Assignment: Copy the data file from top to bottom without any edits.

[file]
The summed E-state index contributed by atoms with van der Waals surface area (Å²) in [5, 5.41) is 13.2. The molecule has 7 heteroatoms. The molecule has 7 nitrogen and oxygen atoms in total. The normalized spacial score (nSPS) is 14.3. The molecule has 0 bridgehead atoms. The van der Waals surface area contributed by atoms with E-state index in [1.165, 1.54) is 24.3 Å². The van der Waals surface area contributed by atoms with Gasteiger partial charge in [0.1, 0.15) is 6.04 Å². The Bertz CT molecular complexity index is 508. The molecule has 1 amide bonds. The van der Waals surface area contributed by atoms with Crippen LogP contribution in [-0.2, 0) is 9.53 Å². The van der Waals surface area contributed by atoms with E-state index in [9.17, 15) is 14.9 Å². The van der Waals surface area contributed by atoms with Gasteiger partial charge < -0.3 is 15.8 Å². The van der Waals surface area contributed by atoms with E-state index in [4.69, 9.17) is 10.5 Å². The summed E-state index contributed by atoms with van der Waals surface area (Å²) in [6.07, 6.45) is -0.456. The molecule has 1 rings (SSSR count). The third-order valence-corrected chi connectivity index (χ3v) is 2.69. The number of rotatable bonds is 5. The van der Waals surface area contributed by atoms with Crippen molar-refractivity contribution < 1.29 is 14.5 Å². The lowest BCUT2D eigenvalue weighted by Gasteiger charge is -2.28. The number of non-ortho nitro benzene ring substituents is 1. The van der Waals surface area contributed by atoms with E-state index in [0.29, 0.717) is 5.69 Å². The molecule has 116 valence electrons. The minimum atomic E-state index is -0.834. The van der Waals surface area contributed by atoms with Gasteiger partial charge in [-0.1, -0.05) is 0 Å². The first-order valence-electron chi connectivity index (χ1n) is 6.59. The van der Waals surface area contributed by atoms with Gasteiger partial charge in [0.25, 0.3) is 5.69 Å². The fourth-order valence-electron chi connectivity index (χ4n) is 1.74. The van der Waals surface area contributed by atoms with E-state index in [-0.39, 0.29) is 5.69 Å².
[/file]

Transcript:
The summed E-state index contributed by atoms with van der Waals surface area (Å²) in [5, 5.41) is 13.2. The molecule has 7 heteroatoms. The molecule has 7 nitrogen and oxygen atoms in total. The normalized spacial score (nSPS) is 14.3. The molecule has 0 bridgehead atoms. The van der Waals surface area contributed by atoms with E-state index in [1.165, 1.54) is 24.3 Å². The van der Waals surface area contributed by atoms with Gasteiger partial charge in [0.1, 0.15) is 6.04 Å². The Bertz CT molecular complexity index is 508. The molecule has 1 amide bonds. The van der Waals surface area contributed by atoms with Crippen LogP contribution in [-0.2, 0) is 9.53 Å². The van der Waals surface area contributed by atoms with E-state index in [9.17, 15) is 14.9 Å². The van der Waals surface area contributed by atoms with Gasteiger partial charge < -0.3 is 15.8 Å². The van der Waals surface area contributed by atoms with E-state index in [4.69, 9.17) is 10.5 Å². The summed E-state index contributed by atoms with van der Waals surface area (Å²) in [6.07, 6.45) is -0.456. The molecule has 1 rings (SSSR count). The third-order valence-corrected chi connectivity index (χ3v) is 2.69. The number of rotatable bonds is 5. The van der Waals surface area contributed by atoms with Crippen molar-refractivity contribution < 1.29 is 14.5 Å². The lowest BCUT2D eigenvalue weighted by Gasteiger charge is -2.28. The number of non-ortho nitro benzene ring substituents is 1. The van der Waals surface area contributed by atoms with E-state index in [0.29, 0.717) is 5.69 Å². The molecule has 116 valence electrons. The minimum atomic E-state index is -0.834. The van der Waals surface area contributed by atoms with Gasteiger partial charge in [-0.1, -0.05) is 0 Å². The first-order valence-electron chi connectivity index (χ1n) is 6.59. The van der Waals surface area contributed by atoms with Gasteiger partial charge in [0.25, 0.3) is 5.69 Å². The fourth-order valence-electron chi connectivity index (χ4n) is 1.74. The van der Waals surface area contributed by atoms with E-state index in [-0.39, 0.29) is 5.69 Å².